- Project plans
- Project activities
- Legislation and standards
- Industry context
Last edited 02 Feb 2018
Iron is the chemical element most commonly found on Earth by mass, forming much of the Earth’s outer and inner core. On the Periodic Table it has the symbol ‘Fe’ and atomic number 26. Pure iron is relatively soft but it is significantly hardened and strengthened during the smelting process by impurities such as carbon.
While the use of iron for building purposes dates back to early civilisations, its use for decoration became more widespread between the 16th and 19th centuries. Ironwork began to be used during the medieval period for defensive purposes, but became more ornate and decorative in the Baroque and Rococo architectural periods, particularly for:
The two main types of ironwork are:
Wrought iron is a very low carbon metal made by intensive hand work using small scale production methods. The term 'cast iron' refers to a range of iron-carbon alloys, with a carbon content that is typically between 2 and 4%. Cast iron is manufactured by re-melting pig iron along with quantities of limestone, silicon and carbon (and sometimes scrap steel).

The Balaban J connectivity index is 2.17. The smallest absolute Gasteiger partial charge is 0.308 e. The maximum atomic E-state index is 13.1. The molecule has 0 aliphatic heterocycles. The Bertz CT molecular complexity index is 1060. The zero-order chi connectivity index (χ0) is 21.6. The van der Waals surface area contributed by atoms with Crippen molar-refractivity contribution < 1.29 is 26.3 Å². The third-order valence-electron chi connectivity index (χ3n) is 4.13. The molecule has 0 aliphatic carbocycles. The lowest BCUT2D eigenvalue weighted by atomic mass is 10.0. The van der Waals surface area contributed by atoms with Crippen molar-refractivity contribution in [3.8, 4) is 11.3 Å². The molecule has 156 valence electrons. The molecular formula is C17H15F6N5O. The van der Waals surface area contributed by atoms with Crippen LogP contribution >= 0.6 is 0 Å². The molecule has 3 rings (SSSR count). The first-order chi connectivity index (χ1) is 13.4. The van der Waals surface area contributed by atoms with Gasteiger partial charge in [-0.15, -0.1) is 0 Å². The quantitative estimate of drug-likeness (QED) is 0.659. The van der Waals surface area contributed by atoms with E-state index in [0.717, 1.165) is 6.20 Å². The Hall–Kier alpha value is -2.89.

Related articles on Designing Buildings Wiki
Featured articles and news
Reports emerge of injuries caused by Apple employees colliding with the campus' glazed walls.
Create new habitats and improve air quality and wellbeing.
Studying a built environment degree? Check out our helpful student resources section.
Timber is a natural carbon sink, but it must not end up in landfill at the end of its useful life.